Returning to the two distinct understandings of STS: (i) Science, Technology and Society, the low church, and (ii) Science and Technology Studies, the high church. If the first is concerned with particular, temporal and well-delimited spaces, the associations composed by heterogeneous elements including science and technology, the approach to and representation of those spaces is the concern of the second. In other words, these two churches are complementary elements rather than two different points of view or just a matter of different publics.
Science, Technology and Society refers to those effervescent associations we find outside which we bound and stabilize as our study objects while Science and Technology Studies points to the epistemological tactics and tools we deploy for bounding, stabilizing, describing and projecting our study objects: those temporal entanglements, controversies and situations where science and technology intervene — in this instance based on the interests of the writer— in (urban) public open places.
Having established an initial approach to the different meanings behind the acronym “STS,” it is possible for us to move forward in the conceptualization of STS. Rather than conceiving of it as an academic discipline, the first point of contact with STS in this piece of research is the understanding of it as a particular yet broad and heterogeneous field of knowledge, as a container gathering efforts, tools, publications, discussions and, in general terms, any elements around the systematic study and application of science and technology in particular, located and well-defined situations.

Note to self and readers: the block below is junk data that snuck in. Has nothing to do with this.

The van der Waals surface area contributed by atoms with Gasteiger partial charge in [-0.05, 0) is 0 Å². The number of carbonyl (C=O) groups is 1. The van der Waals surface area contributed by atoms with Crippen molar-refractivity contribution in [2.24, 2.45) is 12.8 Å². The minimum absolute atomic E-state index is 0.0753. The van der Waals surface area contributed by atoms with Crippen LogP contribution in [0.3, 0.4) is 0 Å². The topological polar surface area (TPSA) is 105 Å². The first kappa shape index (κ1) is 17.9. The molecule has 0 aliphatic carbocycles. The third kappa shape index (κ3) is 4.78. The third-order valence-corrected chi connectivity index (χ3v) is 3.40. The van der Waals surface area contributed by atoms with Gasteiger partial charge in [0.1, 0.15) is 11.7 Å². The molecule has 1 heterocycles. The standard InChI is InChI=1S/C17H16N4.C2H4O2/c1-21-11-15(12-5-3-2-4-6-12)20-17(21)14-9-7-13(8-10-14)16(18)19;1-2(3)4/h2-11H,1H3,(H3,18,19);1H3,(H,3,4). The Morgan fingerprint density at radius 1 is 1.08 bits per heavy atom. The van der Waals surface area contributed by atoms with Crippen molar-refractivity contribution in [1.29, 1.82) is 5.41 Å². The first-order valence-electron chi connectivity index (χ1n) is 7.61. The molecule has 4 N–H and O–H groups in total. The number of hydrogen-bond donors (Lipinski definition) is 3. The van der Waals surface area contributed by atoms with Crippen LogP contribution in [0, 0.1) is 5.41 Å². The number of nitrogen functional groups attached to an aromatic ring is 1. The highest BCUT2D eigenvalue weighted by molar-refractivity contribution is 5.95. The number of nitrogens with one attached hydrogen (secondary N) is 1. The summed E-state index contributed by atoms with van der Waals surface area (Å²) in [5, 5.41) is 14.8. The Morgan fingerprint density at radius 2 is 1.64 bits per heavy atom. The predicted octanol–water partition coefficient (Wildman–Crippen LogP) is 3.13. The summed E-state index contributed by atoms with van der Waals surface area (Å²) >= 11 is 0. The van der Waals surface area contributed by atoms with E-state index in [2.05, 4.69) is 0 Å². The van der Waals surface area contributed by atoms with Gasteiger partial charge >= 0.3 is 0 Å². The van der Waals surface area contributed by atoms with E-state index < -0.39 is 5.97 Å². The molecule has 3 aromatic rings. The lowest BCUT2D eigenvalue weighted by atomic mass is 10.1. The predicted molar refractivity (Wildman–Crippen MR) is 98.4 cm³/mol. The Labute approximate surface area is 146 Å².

To understand STS as a field is to stress our academic efforts over particular —in this case urban— amalgams of aggregates simultaneously affecting and being affected by a specific location. To understand STS as a field means using any available tools we have, regardless of discipline, to encompass, relate and display those heterogeneous formations happening in a situated way. The purpose and primary characteristic of a field is its capacity to generate a sort of concomitance —not always in a reconciliatory way— between dissimilar elements:
“The primary task of a field […] is to focus a variety of such analytic disciplines on one set of concrete phenomena (thus medicine is concerned with the human body, education with the institution of education, international relations with the relations among national states—and each of these fields consists, essentially, of a variety of the basic disciplines working together). (Popenoe, 1963:21).